FAQs

My parent/friend is clearly distressed.  I think they need therapy, but they don’t seem to want it.  What can SPOP do to help?

Therapy at SPOP is entirely voluntary and we understand someone might be reluctant to engage due to cultural stigma against help-seeking, beliefs about privacy, or discomfort sharing emotional information with a stranger.  Most people in distress already have their own coping methods, and sometimes they find them effective.  If your parent speaks with our intake team and decides not to enroll in treatment, we can offer referrals to alternate services.  Please know that if you are experiencing caregiver distress and are over age 55, you may be eligible for treatment at SPOP.

What happens in psychotherapy sessions at SPOP?

Your clinician will talk with you about challenges in your life and help you use your strengths to cope better. They will ask questions and guide you to build more insights and may make suggestions about activities to try or alternate ways to look at an issue. Clients participate in the therapy process through dialogue, feedback, and taking small steps during the time they are not in session to make changes for the better.

How long will treatment last?

It depends. Some people use brief therapy (a few months) to help them adapt to a challenge. Some people need longer-term therapy (one year or more) to deal with ongoing issues. Duration of treatment is decided by the client and the clinician together, based on progress toward goals and effectiveness of treatment. Clients can choose to discontinue treatment at any time for any reason.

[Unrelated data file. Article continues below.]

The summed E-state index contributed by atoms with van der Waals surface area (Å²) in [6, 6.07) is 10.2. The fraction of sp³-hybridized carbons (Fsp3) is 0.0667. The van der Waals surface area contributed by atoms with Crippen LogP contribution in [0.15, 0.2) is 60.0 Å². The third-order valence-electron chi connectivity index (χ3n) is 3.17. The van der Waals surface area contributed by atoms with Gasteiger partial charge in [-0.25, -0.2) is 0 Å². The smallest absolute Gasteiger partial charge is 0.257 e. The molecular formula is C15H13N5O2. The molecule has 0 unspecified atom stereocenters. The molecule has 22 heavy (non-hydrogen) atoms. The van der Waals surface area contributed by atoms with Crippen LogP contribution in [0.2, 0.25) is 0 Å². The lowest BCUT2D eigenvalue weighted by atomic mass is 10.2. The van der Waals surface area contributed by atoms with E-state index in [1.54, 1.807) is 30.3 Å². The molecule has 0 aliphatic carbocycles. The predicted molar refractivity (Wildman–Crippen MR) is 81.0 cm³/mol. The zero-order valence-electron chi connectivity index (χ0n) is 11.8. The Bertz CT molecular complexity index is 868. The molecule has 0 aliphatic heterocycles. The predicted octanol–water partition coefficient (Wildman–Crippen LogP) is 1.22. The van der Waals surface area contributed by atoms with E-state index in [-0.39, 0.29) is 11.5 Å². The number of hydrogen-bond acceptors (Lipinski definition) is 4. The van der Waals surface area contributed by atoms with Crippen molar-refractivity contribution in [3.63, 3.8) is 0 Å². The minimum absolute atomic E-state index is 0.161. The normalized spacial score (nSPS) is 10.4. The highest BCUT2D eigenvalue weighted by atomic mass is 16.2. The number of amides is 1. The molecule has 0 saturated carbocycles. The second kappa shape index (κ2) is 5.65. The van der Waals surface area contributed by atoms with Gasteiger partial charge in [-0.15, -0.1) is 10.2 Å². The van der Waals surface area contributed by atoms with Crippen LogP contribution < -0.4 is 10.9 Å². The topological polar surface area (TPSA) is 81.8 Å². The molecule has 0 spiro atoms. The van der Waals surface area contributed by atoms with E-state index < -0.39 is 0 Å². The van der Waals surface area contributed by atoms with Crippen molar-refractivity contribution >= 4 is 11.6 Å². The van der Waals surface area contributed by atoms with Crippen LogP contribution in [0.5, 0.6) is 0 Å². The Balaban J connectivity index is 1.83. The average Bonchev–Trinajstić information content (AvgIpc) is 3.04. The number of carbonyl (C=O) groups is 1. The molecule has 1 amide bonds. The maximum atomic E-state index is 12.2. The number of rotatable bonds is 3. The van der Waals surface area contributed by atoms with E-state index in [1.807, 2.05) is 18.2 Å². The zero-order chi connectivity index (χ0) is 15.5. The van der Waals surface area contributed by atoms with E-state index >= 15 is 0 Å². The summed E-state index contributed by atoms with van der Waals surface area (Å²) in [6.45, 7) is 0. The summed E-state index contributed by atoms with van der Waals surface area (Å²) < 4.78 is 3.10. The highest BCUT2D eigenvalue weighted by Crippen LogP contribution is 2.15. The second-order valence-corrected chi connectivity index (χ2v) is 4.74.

Can I get my medications at SPOP?

Incoming clients are evaluated by a psychiatric prescriber, who will work with you to determine whether psychotropic medication (such as an anti-depressant) might be helpful. Our prescribers are geriatric specialists and take cautious care to ascertain the proper medication type and dosage for the individual. Many of our clients find that psychotropic medications have led to substantial improvement in their quality of life. Medication is typically warranted only if symptoms are moderate or severe. SPOP does not routinely prescribe medications outside of psychiatric purposes; please see your primary care provider or medical specialists for those medication needs.

Does SPOP provide telehealth?

Yes. SPOP currently offers telehealth appointments for individual and group therapy, psychiatric evaluations, and medication services.  We use a HIPAA-compliant Zoom (video) platform that you can access using a smartphone or internet connection with a tablet, or a computer with a camera and microphone.   We provide coaching and ongoing support in technology for telehealth.

Will my insurance cover therapy?

SPOP is in-network with multiple insurance plans and providers, including Medicare, Medicaid and many commercial products.  Our intake team will review your insurance plan to determine whether it covers behavioral health and if there is any client responsibility for co-payment.  You can also call the Member Services phone number on the back of your insurance card to inquire about coverage of behavioral health services.